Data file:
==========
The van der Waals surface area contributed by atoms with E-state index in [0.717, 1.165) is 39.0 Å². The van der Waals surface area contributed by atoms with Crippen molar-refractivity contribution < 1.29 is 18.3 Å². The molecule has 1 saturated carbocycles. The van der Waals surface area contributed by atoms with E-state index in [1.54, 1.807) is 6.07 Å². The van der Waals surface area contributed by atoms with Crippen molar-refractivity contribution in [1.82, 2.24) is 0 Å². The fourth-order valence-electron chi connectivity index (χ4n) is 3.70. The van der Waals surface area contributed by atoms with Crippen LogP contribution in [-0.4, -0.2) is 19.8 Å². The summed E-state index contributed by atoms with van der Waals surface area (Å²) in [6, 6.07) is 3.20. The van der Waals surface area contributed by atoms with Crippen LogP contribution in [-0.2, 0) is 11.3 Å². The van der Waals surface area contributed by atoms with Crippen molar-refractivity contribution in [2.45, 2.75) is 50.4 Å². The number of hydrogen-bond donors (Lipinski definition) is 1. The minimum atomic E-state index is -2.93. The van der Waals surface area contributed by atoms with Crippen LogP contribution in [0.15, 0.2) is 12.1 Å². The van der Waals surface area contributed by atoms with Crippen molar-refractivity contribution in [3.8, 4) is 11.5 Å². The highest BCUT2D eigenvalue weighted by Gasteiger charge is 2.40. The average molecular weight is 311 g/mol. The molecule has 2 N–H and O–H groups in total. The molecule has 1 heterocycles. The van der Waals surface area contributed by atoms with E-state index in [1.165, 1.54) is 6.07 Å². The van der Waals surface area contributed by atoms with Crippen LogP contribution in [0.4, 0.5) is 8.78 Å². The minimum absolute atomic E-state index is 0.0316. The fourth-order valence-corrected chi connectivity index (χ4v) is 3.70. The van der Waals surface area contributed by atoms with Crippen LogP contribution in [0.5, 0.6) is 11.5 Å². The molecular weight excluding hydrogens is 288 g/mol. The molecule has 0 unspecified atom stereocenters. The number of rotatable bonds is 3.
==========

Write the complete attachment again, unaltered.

The van der Waals surface area contributed by atoms with E-state index in [0.717, 1.165) is 39.0 Å². The van der Waals surface area contributed by atoms with Crippen molar-refractivity contribution < 1.29 is 18.3 Å². The molecule has 1 saturated carbocycles. The van der Waals surface area contributed by atoms with E-state index in [1.54, 1.807) is 6.07 Å². The van der Waals surface area contributed by atoms with Crippen molar-refractivity contribution in [1.82, 2.24) is 0 Å². The fourth-order valence-electron chi connectivity index (χ4n) is 3.70. The van der Waals surface area contributed by atoms with Crippen LogP contribution in [-0.4, -0.2) is 19.8 Å². The summed E-state index contributed by atoms with van der Waals surface area (Å²) in [6, 6.07) is 3.20. The van der Waals surface area contributed by atoms with Crippen LogP contribution in [-0.2, 0) is 11.3 Å². The van der Waals surface area contributed by atoms with Crippen molar-refractivity contribution in [2.45, 2.75) is 50.4 Å². The number of hydrogen-bond donors (Lipinski definition) is 1. The minimum atomic E-state index is -2.93. The van der Waals surface area contributed by atoms with Crippen LogP contribution in [0.15, 0.2) is 12.1 Å². The van der Waals surface area contributed by atoms with Crippen molar-refractivity contribution in [3.8, 4) is 11.5 Å². The highest BCUT2D eigenvalue weighted by Gasteiger charge is 2.40. The average molecular weight is 311 g/mol. The molecule has 2 N–H and O–H groups in total. The molecule has 1 heterocycles. The van der Waals surface area contributed by atoms with E-state index in [1.165, 1.54) is 6.07 Å². The van der Waals surface area contributed by atoms with Crippen LogP contribution in [0.4, 0.5) is 8.78 Å². The minimum absolute atomic E-state index is 0.0316. The fourth-order valence-corrected chi connectivity index (χ4v) is 3.70. The van der Waals surface area contributed by atoms with Crippen LogP contribution in [0.5, 0.6) is 11.5 Å². The molecular weight excluding hydrogens is 288 g/mol. The molecule has 0 unspecified atom stereocenters. The number of rotatable bonds is 3.